Thursday, November 29, 2007

Consultation results and new guidance on EHE to LAs

The collated and summarised responses to this consultation on government's Home Education Guidelines to Local Authorities were published here today and the resulting new guidance can be downloaded from here.

I'm very pleased to see that they clarify certain points which have caused problems between some home educators and their LAs, such as:
  • "Parents are not required to register or seek approval from the local authority to educate their children at home";

  • "Local authorities have no statutory duties in relation to monitoring the quality of home education on a routine basis";

  • "The most obvious course of action if the local authority has information that makes it appear that parents are not providing a suitable education, would be to ask parents for further information about the education they are providing";

  • "Section 175(1) [of the Education Act 2002] does not extend local authorities’ functions. It does not, for example, give local authorities powers to enter the homes of, or otherwise see, children for the purposes of monitoring the provision of elective home education";

  • "Section 11 of the 2004 [Children] Act sets out the arrangements to safeguard and promote the welfare of children. However, this section does not place any additional duties or responsibilities on local authorities over and above section 175(1) of the Education Act 2002";

  • "Local authorities should organise training on the law and home education methods for all their officers who have contact with home educating families";

  • "Where a parent elects not to allow access to their home or their child, this does not of itself constitute a ground for concern about the education provision being made";

  • "Home educating parents are not required to: ... provide a broad and balanced education .. [or] reproduce school type peer group socialisation"; and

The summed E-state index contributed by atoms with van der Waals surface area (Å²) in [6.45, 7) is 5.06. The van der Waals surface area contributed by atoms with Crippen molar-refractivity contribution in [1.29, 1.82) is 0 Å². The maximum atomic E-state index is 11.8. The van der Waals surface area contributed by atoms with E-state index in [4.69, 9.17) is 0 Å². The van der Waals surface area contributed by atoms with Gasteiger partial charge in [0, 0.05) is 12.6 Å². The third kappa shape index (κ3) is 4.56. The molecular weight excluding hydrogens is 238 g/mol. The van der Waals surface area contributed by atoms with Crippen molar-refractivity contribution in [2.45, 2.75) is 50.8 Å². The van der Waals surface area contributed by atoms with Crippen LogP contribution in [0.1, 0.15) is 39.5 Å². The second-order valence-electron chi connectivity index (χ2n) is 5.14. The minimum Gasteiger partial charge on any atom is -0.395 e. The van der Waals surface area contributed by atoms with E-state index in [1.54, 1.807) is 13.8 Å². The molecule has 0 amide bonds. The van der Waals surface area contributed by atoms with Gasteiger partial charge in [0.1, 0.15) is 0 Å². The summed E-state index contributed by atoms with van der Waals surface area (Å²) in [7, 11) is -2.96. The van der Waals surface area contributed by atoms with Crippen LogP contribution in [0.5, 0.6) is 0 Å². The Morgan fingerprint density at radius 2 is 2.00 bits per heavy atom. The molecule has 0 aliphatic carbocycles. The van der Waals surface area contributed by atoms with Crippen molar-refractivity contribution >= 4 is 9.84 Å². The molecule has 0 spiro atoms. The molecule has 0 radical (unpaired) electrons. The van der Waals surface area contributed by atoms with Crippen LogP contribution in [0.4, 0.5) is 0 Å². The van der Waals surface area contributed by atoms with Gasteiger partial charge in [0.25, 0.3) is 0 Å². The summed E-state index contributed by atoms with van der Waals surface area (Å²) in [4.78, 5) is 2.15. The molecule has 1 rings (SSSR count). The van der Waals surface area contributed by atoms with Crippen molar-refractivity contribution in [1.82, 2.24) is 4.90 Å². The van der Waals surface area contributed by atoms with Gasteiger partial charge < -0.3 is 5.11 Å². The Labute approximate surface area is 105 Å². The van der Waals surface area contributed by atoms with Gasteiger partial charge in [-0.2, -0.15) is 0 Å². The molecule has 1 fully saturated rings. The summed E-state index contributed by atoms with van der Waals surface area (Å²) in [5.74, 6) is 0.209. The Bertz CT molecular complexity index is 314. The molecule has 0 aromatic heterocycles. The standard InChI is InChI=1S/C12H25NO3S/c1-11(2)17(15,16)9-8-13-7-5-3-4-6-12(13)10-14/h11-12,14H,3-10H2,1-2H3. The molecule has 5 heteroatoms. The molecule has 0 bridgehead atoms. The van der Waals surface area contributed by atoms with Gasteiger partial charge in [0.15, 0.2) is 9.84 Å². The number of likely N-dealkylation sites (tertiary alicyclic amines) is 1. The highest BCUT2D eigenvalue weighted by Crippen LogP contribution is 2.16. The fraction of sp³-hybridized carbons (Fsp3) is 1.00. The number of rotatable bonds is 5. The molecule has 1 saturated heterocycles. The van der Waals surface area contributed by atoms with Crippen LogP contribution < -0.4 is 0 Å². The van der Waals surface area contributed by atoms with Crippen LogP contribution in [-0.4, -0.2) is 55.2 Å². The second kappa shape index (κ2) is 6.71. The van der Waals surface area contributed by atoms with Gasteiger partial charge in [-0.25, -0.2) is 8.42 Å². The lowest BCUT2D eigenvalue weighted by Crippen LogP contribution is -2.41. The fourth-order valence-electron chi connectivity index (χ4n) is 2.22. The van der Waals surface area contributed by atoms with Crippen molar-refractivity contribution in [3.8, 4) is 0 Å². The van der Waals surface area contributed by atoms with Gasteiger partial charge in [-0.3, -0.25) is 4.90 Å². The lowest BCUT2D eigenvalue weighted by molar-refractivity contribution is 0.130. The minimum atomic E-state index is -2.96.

• "It should be appreciated that parents and their children might require a period of adjustment before finding their preferred mode of learning and that families may change their approach over time."

There are one or two points about which I'm less happy, for example:

3.11 Local authorities should bear in mind that, in the early stages, parents’ plans may not be detailed and they may not yet be in a position to demonstrate all the characteristics of an “efficient and suitable” educational provision. In such cases, a reasonable timescale should be agreed for the parents to develop their provision.

- which seems to make an automatic blanket assumption that local authorities will have information that makes it appear that the parents of recently deregistered children are not providing a suitable education in order for them to be seeking to agree a reasonable timescale for the supply of information about the provision; and at the end of section 3.6:

Parents might prefer, for example, to write a report, provide samples of work, have their educational provision endorsed by a third party (such as an independent home tutor) or provide evidence in some other appropriate form

- which term (appropriate form) just might encourage some authorities to imagine themselves to be the arbiters of such appropriateness.